The Faroe Islands are a group of islands between Scotland and Iceland in the North Atlantic Ocean. Although a small nation, they are known to the outside world for their tradition of whaling – specifically pilot whales that are native to the North Atlantic Ocean. The media often show photos of bloody shorelines with a line of whale carcasses, decrying the so-called “inhumane hunting” of the whales. The dramatic scene and cuteness of the whales seems to appeal to the masses and has caused quite a controversy regarding the Faroese tradition, known as grindadráp. However, the media often tells a misinformed story regarding the whaling. One thing to know is that Faroese whaling is fundamentally different to whaling seen in other parts of the world, such as Japanese whaling.
The Faroese have been killing pilot whales for food for the past millennium and have done so in the most humane and sustainable way possible. Despite popular belief, the pilot whales are not endangered and in fact overpopulated in the North Atlantic Ocean. As they are carnivorous, an overpopulation of the whales causes a shortage in fish. Fishing is the major industry in the Faroe Islands and constitutes their livelihood; so ironically, the pilot whales can endanger the Faroese people by consuming all the fish in the surrounding sea. Thus, the Faroese kill a small portion of the whale population (roughly 0.1%, a completely sustainable rate) to balance the ecosystem while protecting their most important industry and their livelihood.
Faroese whaling is not commercial and only enough whales are killed to provide enough food for the people (equally distributed to the participating families). The killing is not for fun or money, but simply to support the lives of the people. As such, the Faroese have also come up with the most humane way to kill the animals.
When whaling season starts and the pilot whales come near the shore, “drives” are initiated where a semi-circle of boats herd nearby whales towards the shoreline (only whales near the shoreline are killed). When the whales approach the shore, the people use blunt blowhole hooks that catch the whales without causing wounds (unlike harpoons and spears) and draw them closer to shore. Only adult males are drawn in (no females or babies) and only enough that can be killed swiftly are drawn in.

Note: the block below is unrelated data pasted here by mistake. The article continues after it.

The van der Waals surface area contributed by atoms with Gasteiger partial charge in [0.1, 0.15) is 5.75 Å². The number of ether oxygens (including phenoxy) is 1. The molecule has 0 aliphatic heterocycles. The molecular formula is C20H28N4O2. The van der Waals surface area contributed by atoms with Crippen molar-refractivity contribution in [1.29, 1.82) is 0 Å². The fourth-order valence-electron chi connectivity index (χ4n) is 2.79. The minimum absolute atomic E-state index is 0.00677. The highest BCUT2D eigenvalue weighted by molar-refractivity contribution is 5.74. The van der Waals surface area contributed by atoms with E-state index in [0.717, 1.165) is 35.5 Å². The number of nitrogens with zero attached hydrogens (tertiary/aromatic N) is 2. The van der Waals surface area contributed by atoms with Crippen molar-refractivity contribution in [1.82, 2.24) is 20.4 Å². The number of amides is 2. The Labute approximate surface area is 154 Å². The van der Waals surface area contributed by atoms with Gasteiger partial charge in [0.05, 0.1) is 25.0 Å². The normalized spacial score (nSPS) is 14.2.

Once drawn in, the men quickly use their knives to cut the spinal cord and artery supplying the brain, killing the whale within 15 seconds of being beached. It is the quickest and most painless way to kill the whales and only those who have been trained to do it properly are allowed to kill. As a major artery is cut and whales are big mammals, a large volume of blood is released, dying the sea a bloody red colour.
The whales are then divvied up equally, with no part of the whale going to waste. As only nearby whales are killed, sometimes no whales are killed for years.
Unfortunately, due to pollution in the ocean, there have been increasing levels of heavy metals such as mercury found in the whale meat. This is endangering the health of the island population and the deeply engrained tradition of grindadráp. The saddest part is that the pollution is from industrialised countries such as USA and European countries, not the Faroe Islands. Yet the Faroese have to put up with bigotry from those who do not understand the culture, process or the reasoning behind the tradition. If anything, it is by far more humane and sustainable than killing animals after a lifetime of captivity then sending them to a slaughterhouse.
It is extremely important to see the truth behind controversial issues such as this, as more often than not the truth is shrouded by bigotry and subjective comments by people who have only seen the issue through some photographs on the internet.
(Notice the single, deep horizontal slash through the dorsal aspect of the spinal cord, just before the brainstem. Such a cut would immediately sever any pain signals and cause almost instant unconsciousness due to ischaemia of the brain.)